August 19, 2013

Thinking about attachments.

- Organize into connected components.

Reviewing ML code, with considerations to generalizing for attachments.

Can we exploit the structure in the branching-prior covariance matrix to speed-up inversion in the marginal likelihood? No obvious way.

Why did we abandon the clique-tree method? Because it wasn't clear that the perturb-models would be compatible with it. Now, it seems like it might be, as long as we set the markov-order high enough. More importantly, it might be *necessary*, because after adding attachment, the covariance matrix is growing too large to allow direct evaluation.

Construct clique tree per-track, conditioned on parent point. In case of base-curves, the parent point is the prior.

New fields

- branch parent
- curve index
- point index

- branch distance
- i.e. starting index of self

- gaussian structure
- in canonical form
- no position variance
- no branching variance
- yes branch distance

*Inferring branch distance*

The reconstructed lateral branch curves are usually have gaps of several millimeters from their parent branch. Assigning an index of zero to the first point will almost certainly result in a worse marginal likelihood, because these gaps are not well-modelled.

Instead, we should attempt to infer the branch distance(or better yet, try to marginalize over it).

Spent some time trying to derive a "fast update" for covariance matrices for inferring branch distance. In this scheme, the matrices are computed assuming branch distance is zero, and then a easily computed delta matrix is added to account for non-zero branch distance.

After some work, it looks like the smoothing variance kernel is too complicated to permit such a method. It's just easier to recompute the entire covariance matrix.

- Construct individual cliques trees, assuming zero position variance (but including branch distance). Call this the "raw prior."
- Given a branch-point-index, compute the markov-blanket of the data points on the parent.
- Given raw prior and markov-blanket, construct conditional clique node from raw clique node.
- Given clique tree, multiply and marginalize from tips to root.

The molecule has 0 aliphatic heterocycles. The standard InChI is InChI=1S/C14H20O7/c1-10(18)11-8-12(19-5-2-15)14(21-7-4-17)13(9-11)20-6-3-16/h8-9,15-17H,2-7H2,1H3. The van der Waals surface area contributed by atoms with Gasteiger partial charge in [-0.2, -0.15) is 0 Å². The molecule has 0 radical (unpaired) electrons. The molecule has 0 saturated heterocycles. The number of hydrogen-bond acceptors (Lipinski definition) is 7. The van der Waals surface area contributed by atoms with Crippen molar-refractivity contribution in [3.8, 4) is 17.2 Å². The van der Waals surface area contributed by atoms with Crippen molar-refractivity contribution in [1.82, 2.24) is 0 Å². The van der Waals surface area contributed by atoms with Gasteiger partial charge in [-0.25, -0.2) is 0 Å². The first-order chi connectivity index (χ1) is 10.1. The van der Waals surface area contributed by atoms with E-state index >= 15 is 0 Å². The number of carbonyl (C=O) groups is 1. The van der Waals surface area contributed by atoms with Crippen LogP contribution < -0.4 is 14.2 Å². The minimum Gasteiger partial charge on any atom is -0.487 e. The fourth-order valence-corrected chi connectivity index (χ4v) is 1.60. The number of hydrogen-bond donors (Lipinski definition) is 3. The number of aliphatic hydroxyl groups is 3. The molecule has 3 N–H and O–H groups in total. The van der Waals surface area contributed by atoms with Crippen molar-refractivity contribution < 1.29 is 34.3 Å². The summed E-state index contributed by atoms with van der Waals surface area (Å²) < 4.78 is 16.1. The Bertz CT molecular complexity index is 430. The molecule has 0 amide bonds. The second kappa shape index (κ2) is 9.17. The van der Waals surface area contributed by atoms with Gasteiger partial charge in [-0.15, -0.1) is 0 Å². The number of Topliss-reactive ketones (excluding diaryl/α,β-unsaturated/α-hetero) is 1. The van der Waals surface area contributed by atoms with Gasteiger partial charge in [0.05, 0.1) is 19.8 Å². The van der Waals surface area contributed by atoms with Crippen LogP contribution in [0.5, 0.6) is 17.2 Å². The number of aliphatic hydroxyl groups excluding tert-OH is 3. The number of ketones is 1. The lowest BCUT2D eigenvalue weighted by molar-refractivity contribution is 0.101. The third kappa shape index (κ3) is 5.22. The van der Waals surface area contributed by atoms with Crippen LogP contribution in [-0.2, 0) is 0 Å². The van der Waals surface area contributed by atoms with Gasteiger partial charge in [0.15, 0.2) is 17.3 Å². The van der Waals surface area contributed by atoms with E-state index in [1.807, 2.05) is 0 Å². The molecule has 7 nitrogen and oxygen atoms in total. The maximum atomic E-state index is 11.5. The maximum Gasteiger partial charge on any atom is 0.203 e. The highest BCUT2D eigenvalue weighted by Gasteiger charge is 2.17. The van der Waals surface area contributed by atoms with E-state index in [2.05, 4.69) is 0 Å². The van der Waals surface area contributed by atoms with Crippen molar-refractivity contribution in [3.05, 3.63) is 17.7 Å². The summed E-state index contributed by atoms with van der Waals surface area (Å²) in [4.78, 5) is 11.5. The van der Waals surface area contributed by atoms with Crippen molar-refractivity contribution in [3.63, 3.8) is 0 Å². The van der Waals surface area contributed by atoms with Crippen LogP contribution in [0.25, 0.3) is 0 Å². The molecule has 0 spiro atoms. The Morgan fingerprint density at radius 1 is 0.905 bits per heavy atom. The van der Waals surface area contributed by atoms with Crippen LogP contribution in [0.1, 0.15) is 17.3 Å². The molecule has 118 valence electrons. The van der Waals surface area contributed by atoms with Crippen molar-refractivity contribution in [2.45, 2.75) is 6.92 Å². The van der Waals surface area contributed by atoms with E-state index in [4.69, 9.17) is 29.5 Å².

All cliques will now be stored in track structure (currently named `Corrs`

).

**How to construct conditional prior?**

- \(\mathcal{MB}\) - indices of the parent curve markov blanket, centered at branch point.
- \(y_\mathcal{MB}\) - observations in the markov blanket
- \(x_b\) - branch point
- \(\Sigma_b\) - branch point predictive covariance, conditioned on markov blanket
- \(x_c\) - child curve points, relative to branch point.
- \(x_C\) - child curve points, relative to world origin
- \(N\) - number of points in child curve.
- \(\Sigma_c\) - curve predictive covariance, conditioned on branch point
- \(\Sigma_C\) - curve predictive covariance, conditioned on markov blanket

The branch point distribution is given by the GP predictive distribution:
\[
p(x_b | y_\mathcal{MB}) = \mathcal{N}(\mu_b, \Sigma_b) \]
where
\[
\begin{align}
\mu_b &= K_* \left(K_{\mathcal{MB}} + S^{-1}\right)^{-1} y_{MB} \\
\Sigma_b &= K_b - K_*^\top \left(K_{\mathcal{MB}} + S^{-1}\right)^{-1} K_*
\end{align}
\]
Here, \(K_*\) is the kernel of the branch index vs. the markov blanket indices, \(k(t_\mathcal{MB}, t_b)\).

The conditional child curve distribution is

\[ p(x_C \mid x_b) = p(x_c) = \mathcal{N}(x_b, \Sigma_c) \]
Here, \(Sigma_c\) is the raw curve covariance, whatever it may be.

The marginal over the child curve arises due to the linear combination of random variables \(x_c\) and \(x_b\): \[ x_C = x_c + \left ( \begin{array}{c}I\\I\\ \ldots \\I \end{array}\right) x_b \] The corresponding distribution is: \[ p(x_C | y_\mathcal{MB}) = \mathcal{N}(\mu_C, \Sigma_C) \] where \[ \begin{align} \mu_C &= \left( \begin{array}{c}I\\I\\ \ldots \\I \end{array}\right) \mu_b \\ \Sigma_C &= \Sigma_c + \left( \begin{array}{c}I\\I\\ \ldots \\I \end{array}\right) \Sigma_b \left ( I \; I \ldots I \right ) \end{align} \]

Posted by
Kyle Simek
The marginal over the child curve arises due to the linear combination of random variables \(x_c\) and \(x_b\): \[ x_C = x_c + \left ( \begin{array}{c}I\\I\\ \ldots \\I \end{array}\right) x_b \] The corresponding distribution is: \[ p(x_C | y_\mathcal{MB}) = \mathcal{N}(\mu_C, \Sigma_C) \] where \[ \begin{align} \mu_C &= \left( \begin{array}{c}I\\I\\ \ldots \\I \end{array}\right) \mu_b \\ \Sigma_C &= \Sigma_c + \left( \begin{array}{c}I\\I\\ \ldots \\I \end{array}\right) \Sigma_b \left ( I \; I \ldots I \right ) \end{align} \]

cleanup →
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